Whistleblowing in a changing legal climate: is it time to revisit our approach to trust and loyalty at the workplace?

Business Ethics 20 (1):71-87 (2011)
Abstract
This article suggests that the introduction of employment protection rights for whistleblowers has implications for the way in which trust and loyalty should be viewed at the workplace. In particular, it is argued that the very existence of legislative provisions in the United Kingdom reinforces the notion that whistleblowing should not be regarded as either deviant or disloyal behaviour. Thus, the internal reporting of concerns can be seen as an act of trust and loyalty in drawing the employer's attention to wrongdoing. Equally, external whistleblowing may result from a worker's belief that he or she also has a loyalty to the wider society. Given that the interests of employees do not necessarily coincide with those of their employer and that whistleblowers sometimes suffer reprisals, the author concludes that it is inappropriate to impose a contractual duty to report concerns. Instead, employers should endeavour to promote a culture of openness and create confidence in the mechanisms they provide for whistleblowing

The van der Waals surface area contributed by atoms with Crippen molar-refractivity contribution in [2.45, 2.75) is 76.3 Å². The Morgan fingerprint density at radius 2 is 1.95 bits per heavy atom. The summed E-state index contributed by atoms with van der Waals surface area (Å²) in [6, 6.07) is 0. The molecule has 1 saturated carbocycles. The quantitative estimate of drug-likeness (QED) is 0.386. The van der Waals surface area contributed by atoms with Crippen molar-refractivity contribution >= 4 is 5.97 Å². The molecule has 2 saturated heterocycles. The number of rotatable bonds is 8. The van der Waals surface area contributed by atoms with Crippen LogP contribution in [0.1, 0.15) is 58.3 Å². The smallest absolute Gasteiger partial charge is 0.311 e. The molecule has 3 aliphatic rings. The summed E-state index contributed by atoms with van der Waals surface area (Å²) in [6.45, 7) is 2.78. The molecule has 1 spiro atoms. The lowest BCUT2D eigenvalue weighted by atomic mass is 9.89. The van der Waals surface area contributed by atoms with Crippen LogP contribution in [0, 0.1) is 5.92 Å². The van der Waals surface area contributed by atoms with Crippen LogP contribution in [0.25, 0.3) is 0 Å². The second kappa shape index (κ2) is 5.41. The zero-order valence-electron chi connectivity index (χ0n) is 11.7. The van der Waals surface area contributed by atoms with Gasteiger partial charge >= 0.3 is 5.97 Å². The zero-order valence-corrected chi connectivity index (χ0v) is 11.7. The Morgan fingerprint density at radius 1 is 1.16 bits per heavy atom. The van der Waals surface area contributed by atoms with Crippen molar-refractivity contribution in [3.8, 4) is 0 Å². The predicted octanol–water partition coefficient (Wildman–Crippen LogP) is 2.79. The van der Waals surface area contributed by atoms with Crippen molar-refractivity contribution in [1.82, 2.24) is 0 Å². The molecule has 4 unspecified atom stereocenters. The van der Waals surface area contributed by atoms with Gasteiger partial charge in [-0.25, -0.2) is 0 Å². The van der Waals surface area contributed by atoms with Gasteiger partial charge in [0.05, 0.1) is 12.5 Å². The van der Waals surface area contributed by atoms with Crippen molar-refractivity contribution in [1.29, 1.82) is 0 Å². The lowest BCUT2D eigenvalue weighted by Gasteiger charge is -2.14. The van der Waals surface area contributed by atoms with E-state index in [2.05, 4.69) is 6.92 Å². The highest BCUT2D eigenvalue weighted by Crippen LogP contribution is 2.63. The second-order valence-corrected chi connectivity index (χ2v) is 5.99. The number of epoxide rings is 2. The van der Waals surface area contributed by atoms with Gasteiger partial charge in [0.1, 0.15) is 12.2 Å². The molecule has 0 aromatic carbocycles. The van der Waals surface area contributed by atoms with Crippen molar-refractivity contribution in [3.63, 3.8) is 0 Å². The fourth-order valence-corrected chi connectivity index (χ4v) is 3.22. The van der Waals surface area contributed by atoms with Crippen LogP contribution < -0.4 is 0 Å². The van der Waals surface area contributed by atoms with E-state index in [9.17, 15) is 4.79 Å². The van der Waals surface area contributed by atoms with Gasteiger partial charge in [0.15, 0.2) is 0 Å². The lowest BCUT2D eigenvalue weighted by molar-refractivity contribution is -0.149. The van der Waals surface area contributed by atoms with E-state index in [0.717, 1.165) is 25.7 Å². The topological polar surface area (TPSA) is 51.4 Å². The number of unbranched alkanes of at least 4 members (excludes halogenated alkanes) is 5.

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References found in this work BETA
Mathew Boyle (2007). The Relational Principle of Trust and Confidence. Oxford Journal of Legal Studies 27 (4):633-657.
John Corvino (2002). Loyalty in Business? Journal of Business Ethics 41 (1-2):179 - 185.
Frederick A. Elliston (1982). Anonymity and Whistleblowing. Journal of Business Ethics 1 (3):167 - 177.

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Similar books and articles
Robert A. Larmer (1992). Whistleblowing and Employee Loyalty. Journal of Business Ethics 11 (2):125 - 128.
Albert Spalding (2007). Loyalty in the Workplace. Philosophy in the Contemporary World 14 (1):50-59.
Raymond S. Pfeiffer (1992). Owing Loyalty to One's Employer. Journal of Business Ethics 11 (7):535 - 543.
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